Another aspect of Cowperthwaite’s modus operandi was a habit of holding his cards very close to his chest. When Milton Friedman asked him, in 1963, to explain the mechanism which kept the Hong Kong dollar pegged to the pound, Cowperthwaite remarked that even the management of the Hong Kong & Shanghai Bank (through which the peg was operated) did not understand it – “Better they shouldn’t. They would mess it up.” As for the paucity of economic statistics for the colony, Cowperthwaite explained that he resisted requests to provide any, lest they be used as ammunition by those who wanted more government intervention.

The only real constraint on him was the requirement that he should hold the colony’s credit balances in sterling. The arrangement was to cost Hong Kong dear when the chronic weakness of the British economy – shaped, it might be said, by interventionist, high-tax policies diametrically opposite to his own – forced the devaluation of the pound in 1967, resulting in a loss of some £30 million to Hong Kong’s reserves.

The unfettered Hong Kong economy took that blow in its stride, however, just as it had recovered from a crisis of confidence in local banks in 1965 and withstood the destabilising impact of Mao’s Cultural Revolution. In its annual report for 1971, the year of Cowperthwaite’s retirement, the government was able to boast that Hong Kong had become a “stable and increasingly affluent society comparable with the developed world in nearly every respect”.

If there were critics who doubted that claim, few were to be found within Hong Kong itself, where hundreds of thousands of industrious Chinese refugees were grateful for the opportunities such an open economy offered. Seen from the perspective of the British welfare state, however, Hong Kong’s social provision looked harshly inadequate. There were those who argued that the colony’s prosperity was driven by its inhabitants’ undiluted dedication to money-making, rather than by its style of government, and that a little more expenditure on education and health might have generated an ever faster growth rate.

Others pointed out that even the modest sums Cowperthwaite did allocate to these areas were regularly underspent by a wide margin: in 1970-71, for example, health services – budgeted at little more than a pound per head of population – undershot by more than a quarter.

But statistics for mortality and disease showed steady improvement, and, despite its parsimony, the government maintained an ambitious refugee rehousing programme. Cowperthwaite himself had a Gladstonian sense of obligation towards the least fortunate: he rejected the notion of tax relief on mortgage interest because it would have benefited the better-off and might have prejudiced “our maximum housing effort at the lower end of the scale”.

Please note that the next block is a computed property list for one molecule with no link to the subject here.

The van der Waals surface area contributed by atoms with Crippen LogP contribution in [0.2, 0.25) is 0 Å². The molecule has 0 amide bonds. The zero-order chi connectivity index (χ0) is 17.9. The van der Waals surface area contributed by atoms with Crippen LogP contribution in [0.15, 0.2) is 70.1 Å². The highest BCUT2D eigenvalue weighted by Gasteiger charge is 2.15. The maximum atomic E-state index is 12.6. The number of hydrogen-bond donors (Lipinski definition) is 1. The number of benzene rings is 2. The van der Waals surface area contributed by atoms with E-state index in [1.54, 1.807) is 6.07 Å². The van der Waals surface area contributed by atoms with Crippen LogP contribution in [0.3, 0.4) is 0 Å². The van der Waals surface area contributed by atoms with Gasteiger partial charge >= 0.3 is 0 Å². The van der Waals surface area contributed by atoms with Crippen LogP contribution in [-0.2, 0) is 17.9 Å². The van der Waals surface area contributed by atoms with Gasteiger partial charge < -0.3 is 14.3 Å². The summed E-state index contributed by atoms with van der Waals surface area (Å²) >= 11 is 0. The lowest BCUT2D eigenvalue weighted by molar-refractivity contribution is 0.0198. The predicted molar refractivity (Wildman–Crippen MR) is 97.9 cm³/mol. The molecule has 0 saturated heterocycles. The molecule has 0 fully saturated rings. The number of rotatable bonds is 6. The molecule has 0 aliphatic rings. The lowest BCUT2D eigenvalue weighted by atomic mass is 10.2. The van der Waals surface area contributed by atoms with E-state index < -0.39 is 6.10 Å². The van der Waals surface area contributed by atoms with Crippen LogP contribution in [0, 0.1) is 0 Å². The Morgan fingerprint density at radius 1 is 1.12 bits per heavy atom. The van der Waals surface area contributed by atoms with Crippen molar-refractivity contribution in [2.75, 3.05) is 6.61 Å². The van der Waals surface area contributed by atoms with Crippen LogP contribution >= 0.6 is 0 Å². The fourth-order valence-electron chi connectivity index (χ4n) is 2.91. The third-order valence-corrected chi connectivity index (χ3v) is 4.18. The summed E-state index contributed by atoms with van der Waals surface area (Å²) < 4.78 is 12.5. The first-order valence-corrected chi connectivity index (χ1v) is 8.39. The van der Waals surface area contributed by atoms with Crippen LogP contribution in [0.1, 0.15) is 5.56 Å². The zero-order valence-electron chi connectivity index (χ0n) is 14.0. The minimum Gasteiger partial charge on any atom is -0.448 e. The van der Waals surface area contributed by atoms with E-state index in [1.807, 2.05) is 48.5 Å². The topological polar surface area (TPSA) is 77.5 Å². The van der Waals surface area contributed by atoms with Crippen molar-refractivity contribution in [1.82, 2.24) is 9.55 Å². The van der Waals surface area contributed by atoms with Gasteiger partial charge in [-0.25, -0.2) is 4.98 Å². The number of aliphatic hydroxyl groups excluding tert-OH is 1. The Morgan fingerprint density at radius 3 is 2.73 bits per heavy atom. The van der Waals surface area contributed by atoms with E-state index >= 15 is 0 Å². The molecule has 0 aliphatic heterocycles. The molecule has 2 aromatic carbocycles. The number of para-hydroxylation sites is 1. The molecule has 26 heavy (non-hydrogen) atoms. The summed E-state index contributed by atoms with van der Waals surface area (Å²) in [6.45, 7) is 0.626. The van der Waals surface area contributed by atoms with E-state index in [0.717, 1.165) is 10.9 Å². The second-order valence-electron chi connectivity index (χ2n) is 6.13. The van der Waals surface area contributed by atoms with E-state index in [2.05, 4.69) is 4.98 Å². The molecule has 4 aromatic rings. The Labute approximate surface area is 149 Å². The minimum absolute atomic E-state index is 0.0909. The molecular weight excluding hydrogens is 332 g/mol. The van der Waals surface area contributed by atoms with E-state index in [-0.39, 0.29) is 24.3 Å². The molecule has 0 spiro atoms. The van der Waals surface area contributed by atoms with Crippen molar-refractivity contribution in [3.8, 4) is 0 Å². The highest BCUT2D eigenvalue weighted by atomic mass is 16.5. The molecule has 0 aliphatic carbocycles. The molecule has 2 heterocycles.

To the extent that he left stark gaps in Hong Kong’s social provision, the balance was partially rectified during the interventionist governorship of Sir Murray (later Lord) MacLehose in the 1970s. But Cowperthwaite’s successors in the Financial Secretary’s office adhered to his principles, funding increased public expenditure through land sales rather than from tax or borrowing.

John James Cowperthwaite was born on April 25 1915 and educated at Merchiston Castle School in Edinburgh. He went on to study Economics at St Andrews University and Christ’s College, Cambridge, before joining the Colonial Administrative service in Hong Kong in 1941. During the Japanese occupation he was seconded to Sierra Leone.

Returning to Hong Kong in 1945, he was asked to find ways in which the government could boost post-war economic revival; but he found the economy recovering swiftly without intervention, and took the lesson to heart.

He was appointed OBE in 1960, CMG in 1964 and knighted in 1968.

After leaving the government, Cowperthwaite was international adviser to Jardine Fleming, the Hong Kong-based investment bank, until 1981. He retired to St Andrews, where he was a member of the Royal & Ancient.

He married, in 1941, Sheila Thomson; their son, the architect Hamish Cowperthwaite, predeceased him.

From The Daily Telegraph

Crime pays: For II’s in HK

A lovely story in the SCMP recently concerned a Vietnamese man who illegally entered Hong Kong carrying ammunition – and who threatened to commit robberies if he failed to find a job. He was jailed for 31 months. Duh!

Hell of a way to get a ‘permit to remain’…. but effective.

Free food and accomodation. Not bad.

The 36-year-old was sentenced in the District Court to 15 months’ jail for illegally remaining in Hong Kong, and an additional 16 months’ jail for possessing ammunition without a licence.

He was arrested at Man Kam To control point in September after he was discovered hiding in a lorry. He failed to provide proof of identity; some ammunition was also found on him.

The man had told police he would commit robberies if he could not find a job in the territory. He also said being sent to jail would help him kick his drug habit.

Free drug rehabilitation. Pretty good.

In recent years, some Vietnamese men have entered Hong Kong illegally with ammunition in order to be deliberately sent to jail. Some have said that this was so they could earn money while in prison.

And and Income! Result: crime pays.

And a criminal illegal immigrant does even better.

What a funny world we live in.